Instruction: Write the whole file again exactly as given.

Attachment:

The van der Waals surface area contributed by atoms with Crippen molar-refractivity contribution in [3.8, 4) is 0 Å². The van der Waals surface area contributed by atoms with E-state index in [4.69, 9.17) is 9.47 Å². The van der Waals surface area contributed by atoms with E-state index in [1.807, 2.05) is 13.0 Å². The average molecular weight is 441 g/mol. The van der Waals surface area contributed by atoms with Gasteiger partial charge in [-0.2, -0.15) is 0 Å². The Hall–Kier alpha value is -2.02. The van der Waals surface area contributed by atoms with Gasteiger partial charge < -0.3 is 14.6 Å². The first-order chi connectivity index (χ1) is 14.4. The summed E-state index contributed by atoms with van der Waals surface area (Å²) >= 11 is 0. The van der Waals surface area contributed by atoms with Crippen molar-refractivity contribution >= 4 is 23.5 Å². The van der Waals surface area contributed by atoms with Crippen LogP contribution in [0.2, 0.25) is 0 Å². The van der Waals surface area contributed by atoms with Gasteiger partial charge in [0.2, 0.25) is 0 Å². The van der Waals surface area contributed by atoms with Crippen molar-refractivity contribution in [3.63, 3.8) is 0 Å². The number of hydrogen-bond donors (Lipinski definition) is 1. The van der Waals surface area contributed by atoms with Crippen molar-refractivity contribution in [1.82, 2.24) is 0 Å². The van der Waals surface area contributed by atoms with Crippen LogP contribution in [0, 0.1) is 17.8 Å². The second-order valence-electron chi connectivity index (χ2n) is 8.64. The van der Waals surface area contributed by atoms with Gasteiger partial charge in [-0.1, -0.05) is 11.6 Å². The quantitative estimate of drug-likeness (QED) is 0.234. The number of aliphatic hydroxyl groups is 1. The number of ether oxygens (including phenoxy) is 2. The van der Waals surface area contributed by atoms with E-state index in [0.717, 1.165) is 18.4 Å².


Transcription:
The van der Waals surface area contributed by atoms with Crippen molar-refractivity contribution in [3.8, 4) is 0 Å². The van der Waals surface area contributed by atoms with E-state index in [4.69, 9.17) is 9.47 Å². The van der Waals surface area contributed by atoms with E-state index in [1.807, 2.05) is 13.0 Å². The average molecular weight is 441 g/mol. The van der Waals surface area contributed by atoms with Gasteiger partial charge in [-0.2, -0.15) is 0 Å². The Hall–Kier alpha value is -2.02. The van der Waals surface area contributed by atoms with Gasteiger partial charge < -0.3 is 14.6 Å². The first-order chi connectivity index (χ1) is 14.4. The summed E-state index contributed by atoms with van der Waals surface area (Å²) >= 11 is 0. The van der Waals surface area contributed by atoms with Crippen molar-refractivity contribution >= 4 is 23.5 Å². The van der Waals surface area contributed by atoms with Crippen LogP contribution in [0.2, 0.25) is 0 Å². The van der Waals surface area contributed by atoms with Gasteiger partial charge in [0.2, 0.25) is 0 Å². The van der Waals surface area contributed by atoms with Crippen molar-refractivity contribution in [3.63, 3.8) is 0 Å². The number of hydrogen-bond donors (Lipinski definition) is 1. The van der Waals surface area contributed by atoms with Crippen molar-refractivity contribution in [1.82, 2.24) is 0 Å². The van der Waals surface area contributed by atoms with Crippen LogP contribution in [0, 0.1) is 17.8 Å². The second-order valence-electron chi connectivity index (χ2n) is 8.64. The van der Waals surface area contributed by atoms with Gasteiger partial charge in [-0.1, -0.05) is 11.6 Å². The quantitative estimate of drug-likeness (QED) is 0.234. The number of aliphatic hydroxyl groups is 1. The number of ether oxygens (including phenoxy) is 2. The van der Waals surface area contributed by atoms with E-state index in [0.717, 1.165) is 18.4 Å².